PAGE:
Review: ‘Fast and Furious’

The sequel that SHOULD have followed The Fast and the Furious.

Still finding ways to combine his two favorite pastimes, hijacking payloads and driving recklessly fast, Dominic Toretto (Vin Diesel) breaks away from his girlfriend Letty (Michelle Rodriguez) to keep her safe if the cops breathing down his neck come to call. Meanwhile, FBI agent Brian O’Conner (Paul Walker) is closing in on capturing a notorious drug smuggler when his path again crosses with Dominic who has his own score to settle. Mutually keeping one another’s secret for their own purposes, both attempt to covertly infiltrate the drug dealer’s team of drivers while Dominic’s sister Mia (Jordana Brewster) is left to worry about them both.

Is it the cars? Is it the babes? Is it the interaction between Diesel and Walker’s characters? Whatever the secret formula is, a third sequel to the original film, The Fast and the Furious, really should have been the first sequel. It’s all in fun: cops, criminals, and cars. And with modern day special effects, you can get away with a lot that looks good without nearly killing your cast and stunt drivers. The plot isn’t too deep, but the film flows from one stunt sequence to the next with just enough time to watch Vin Diesel scowl in between.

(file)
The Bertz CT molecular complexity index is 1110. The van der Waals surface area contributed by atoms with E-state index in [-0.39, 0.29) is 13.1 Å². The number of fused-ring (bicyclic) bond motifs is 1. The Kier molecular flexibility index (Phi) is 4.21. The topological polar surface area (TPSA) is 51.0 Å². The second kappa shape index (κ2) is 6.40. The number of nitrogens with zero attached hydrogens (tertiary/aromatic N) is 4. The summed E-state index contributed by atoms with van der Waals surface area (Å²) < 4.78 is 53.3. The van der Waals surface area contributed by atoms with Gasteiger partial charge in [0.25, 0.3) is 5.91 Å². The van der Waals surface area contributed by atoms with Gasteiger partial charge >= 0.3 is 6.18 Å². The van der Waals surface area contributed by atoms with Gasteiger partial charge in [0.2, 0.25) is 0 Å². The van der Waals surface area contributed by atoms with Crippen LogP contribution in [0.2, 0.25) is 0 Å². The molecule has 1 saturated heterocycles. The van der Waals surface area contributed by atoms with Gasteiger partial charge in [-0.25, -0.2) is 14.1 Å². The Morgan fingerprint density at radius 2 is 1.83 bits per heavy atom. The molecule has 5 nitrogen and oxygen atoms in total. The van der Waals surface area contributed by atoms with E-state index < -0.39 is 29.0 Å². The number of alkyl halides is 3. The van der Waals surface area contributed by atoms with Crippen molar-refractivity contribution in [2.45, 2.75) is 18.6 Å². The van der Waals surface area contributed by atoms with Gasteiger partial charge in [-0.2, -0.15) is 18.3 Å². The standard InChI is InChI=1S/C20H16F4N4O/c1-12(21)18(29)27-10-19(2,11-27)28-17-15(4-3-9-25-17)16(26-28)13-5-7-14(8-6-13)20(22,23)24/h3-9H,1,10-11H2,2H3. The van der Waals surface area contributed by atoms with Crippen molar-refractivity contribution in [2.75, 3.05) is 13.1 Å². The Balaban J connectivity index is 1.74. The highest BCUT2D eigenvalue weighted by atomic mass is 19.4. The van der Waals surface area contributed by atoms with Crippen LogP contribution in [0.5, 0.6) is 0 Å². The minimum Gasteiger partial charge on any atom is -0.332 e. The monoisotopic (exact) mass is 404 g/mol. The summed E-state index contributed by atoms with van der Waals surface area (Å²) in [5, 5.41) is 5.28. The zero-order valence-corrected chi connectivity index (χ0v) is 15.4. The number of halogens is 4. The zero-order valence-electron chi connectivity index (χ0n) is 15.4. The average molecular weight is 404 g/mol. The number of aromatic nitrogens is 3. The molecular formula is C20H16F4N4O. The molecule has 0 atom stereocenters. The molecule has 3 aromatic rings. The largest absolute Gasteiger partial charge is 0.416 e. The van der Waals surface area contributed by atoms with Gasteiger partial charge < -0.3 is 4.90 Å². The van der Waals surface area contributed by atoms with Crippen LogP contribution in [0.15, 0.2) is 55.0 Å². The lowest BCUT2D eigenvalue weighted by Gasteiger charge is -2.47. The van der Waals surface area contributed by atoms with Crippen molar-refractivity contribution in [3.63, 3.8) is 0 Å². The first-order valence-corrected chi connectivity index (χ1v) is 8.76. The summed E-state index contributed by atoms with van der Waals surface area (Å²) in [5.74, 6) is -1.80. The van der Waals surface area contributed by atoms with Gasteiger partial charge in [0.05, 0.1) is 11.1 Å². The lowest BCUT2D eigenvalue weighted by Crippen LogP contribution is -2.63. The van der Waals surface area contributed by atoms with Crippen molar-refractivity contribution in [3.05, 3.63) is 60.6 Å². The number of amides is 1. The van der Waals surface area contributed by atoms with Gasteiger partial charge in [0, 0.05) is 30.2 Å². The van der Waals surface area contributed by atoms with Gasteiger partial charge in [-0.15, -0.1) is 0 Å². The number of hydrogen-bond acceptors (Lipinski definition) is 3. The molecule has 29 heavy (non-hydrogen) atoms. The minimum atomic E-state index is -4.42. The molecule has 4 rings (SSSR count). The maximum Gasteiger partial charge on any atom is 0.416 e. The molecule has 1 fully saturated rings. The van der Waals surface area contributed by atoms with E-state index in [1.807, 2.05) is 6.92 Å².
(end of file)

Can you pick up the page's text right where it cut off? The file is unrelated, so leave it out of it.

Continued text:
Full disclosure: I like Vin Diesel. There are two kinds of actors in Hollywood, the ones that become their roles completely and the ones who look comfortable being themselves playing up to the camera. I’m not saying Vin can’t act, I’m just saying that there are elements of Diesel’s personality that lend themselves very well to characters like Dominic Toretto or Pitch Black’s Riddick. But while Riddick plays hard at being a killer loner, the character of Dominic plays better off of Walker’s O’Conner as a buddy both in doing crime and seeking justice. What would be interesting is to see what kind of audience Diesel and Walker would draw if their interaction were moved to another venue or genre.

The Tokyo Drift sequel succeeded because it didn’t aspire to be anything more than it was: entertainment. Hollywood seems to put these high-octane throwaway action adventures into one of two categories; either studios pour a hundred million plus dollars into it and give it a May release, or they quietly try to release the cheaper ones in April or October to much hype hoping and make a little more than they spent. But seriously, who else other than Vin Diesel and Jason Statham are making these kinds of films nowadays? Sharp editing, cool stunts, and cars going way too fast still make for a fun time at the movies.

(a three skull recommendation out of four)


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